English

Praise for 'Involution- An Odyssey Reconciling Science to God'

‘A brilliant and profoundly erudite epic charting the evolution of Western thinking processes, probing the frontiers of rationality and naturalism and opening up a deeper understanding of the nature of reality based on the reality of mystical experience. The author’s grasp of the principal elements of Western culture is masterly and her poetic narrative woven together with extraordinary subtlety. The detailed footnotes demonstrate a rare depth of perceptive scholarship. This is nothing short of a heroic intellectual tour de force and deserves the widest readership.’ (David Lorimer, Director Scientific and Medical Network)


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'…Your journey through poetry is more than just an alternative treatment of the material you originally theoretically described; it is the very act of genius, which is able to treat the ambiguous nature of the world differently. The poetry is an alternative for how the world makes meaning from the ambiguous. It is a completely alternative direction for an exploration of the world in itself.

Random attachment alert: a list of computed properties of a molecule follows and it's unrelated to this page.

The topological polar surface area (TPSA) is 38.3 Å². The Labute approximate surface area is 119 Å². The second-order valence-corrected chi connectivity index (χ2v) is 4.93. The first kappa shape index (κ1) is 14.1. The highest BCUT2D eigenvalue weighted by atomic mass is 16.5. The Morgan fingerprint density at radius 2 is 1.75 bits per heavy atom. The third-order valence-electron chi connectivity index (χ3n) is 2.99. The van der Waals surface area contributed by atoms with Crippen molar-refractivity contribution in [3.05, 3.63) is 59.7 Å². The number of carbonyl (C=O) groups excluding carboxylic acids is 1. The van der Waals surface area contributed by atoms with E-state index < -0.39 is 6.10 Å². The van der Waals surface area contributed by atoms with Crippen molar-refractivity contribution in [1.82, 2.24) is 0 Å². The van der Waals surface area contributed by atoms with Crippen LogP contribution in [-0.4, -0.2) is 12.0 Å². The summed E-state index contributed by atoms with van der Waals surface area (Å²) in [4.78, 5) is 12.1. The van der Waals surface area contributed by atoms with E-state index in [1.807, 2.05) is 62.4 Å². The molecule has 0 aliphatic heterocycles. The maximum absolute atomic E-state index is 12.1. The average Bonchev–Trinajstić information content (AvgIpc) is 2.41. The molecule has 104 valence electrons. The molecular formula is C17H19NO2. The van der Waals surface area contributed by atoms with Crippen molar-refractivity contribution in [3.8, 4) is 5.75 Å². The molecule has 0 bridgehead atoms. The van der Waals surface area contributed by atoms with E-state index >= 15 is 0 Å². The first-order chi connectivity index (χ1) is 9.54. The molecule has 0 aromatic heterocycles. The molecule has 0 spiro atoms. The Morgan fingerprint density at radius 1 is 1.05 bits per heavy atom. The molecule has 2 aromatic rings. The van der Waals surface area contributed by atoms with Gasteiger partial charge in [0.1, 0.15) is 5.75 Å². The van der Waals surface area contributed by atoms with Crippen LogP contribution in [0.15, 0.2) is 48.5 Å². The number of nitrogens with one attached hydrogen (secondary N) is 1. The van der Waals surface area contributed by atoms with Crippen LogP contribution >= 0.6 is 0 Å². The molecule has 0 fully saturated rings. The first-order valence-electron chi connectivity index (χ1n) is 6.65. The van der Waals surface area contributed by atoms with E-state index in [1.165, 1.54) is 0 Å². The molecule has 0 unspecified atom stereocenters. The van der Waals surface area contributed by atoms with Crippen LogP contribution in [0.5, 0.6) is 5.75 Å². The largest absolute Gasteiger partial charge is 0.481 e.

The scale of the feat you have thereby achieved by writing in poetry is immense. This goes far beyond the mechanistic notions of wholeness arrived at by some modern scientific authors. Your work reintroduces the aesthetic, beautiful, meaningful process that is poetry into science. The genius of involution is not just a mechanism of science relating to the whole but a completely different realisation of the beautiful, within living process.'

(Philip Franses. Editor. The Holistic Science Journal. Lecturer Schumacher College)

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"Involution is, at least in terms of 'subject', a daring, Dantean feat.

Rees's profound notion that the evolution of humankind is made possible by the dormant dominions of evolutionary memory in our unconscious - the eponymous 'involution' - is, I would suspect, a theory Charles Darwin would have gratefully embraced as a curative to his own bleaker 'discoveries', which he initially emotionally and religiously resisted.

That Rees has chosen to communicate her dialectic in the medium of sprung-rhymed blank verse is ingenious in itself, as well as being in the narrative spirit of the poetry of the ancients.

Whatever one's poetic, religious or scientific response to Involution may be, what will be difficult for even the most scouring of critics to deny is it's scholastic vitality, compositional discipline and macrocosmic scope. Involution is a work of indisputably tall ambition, and an accomplishment which may well prove much more than the sum of its invariably exceptional parts".

(Alan Morrison. Poet. Editor: The Recusant On-Line Magazine)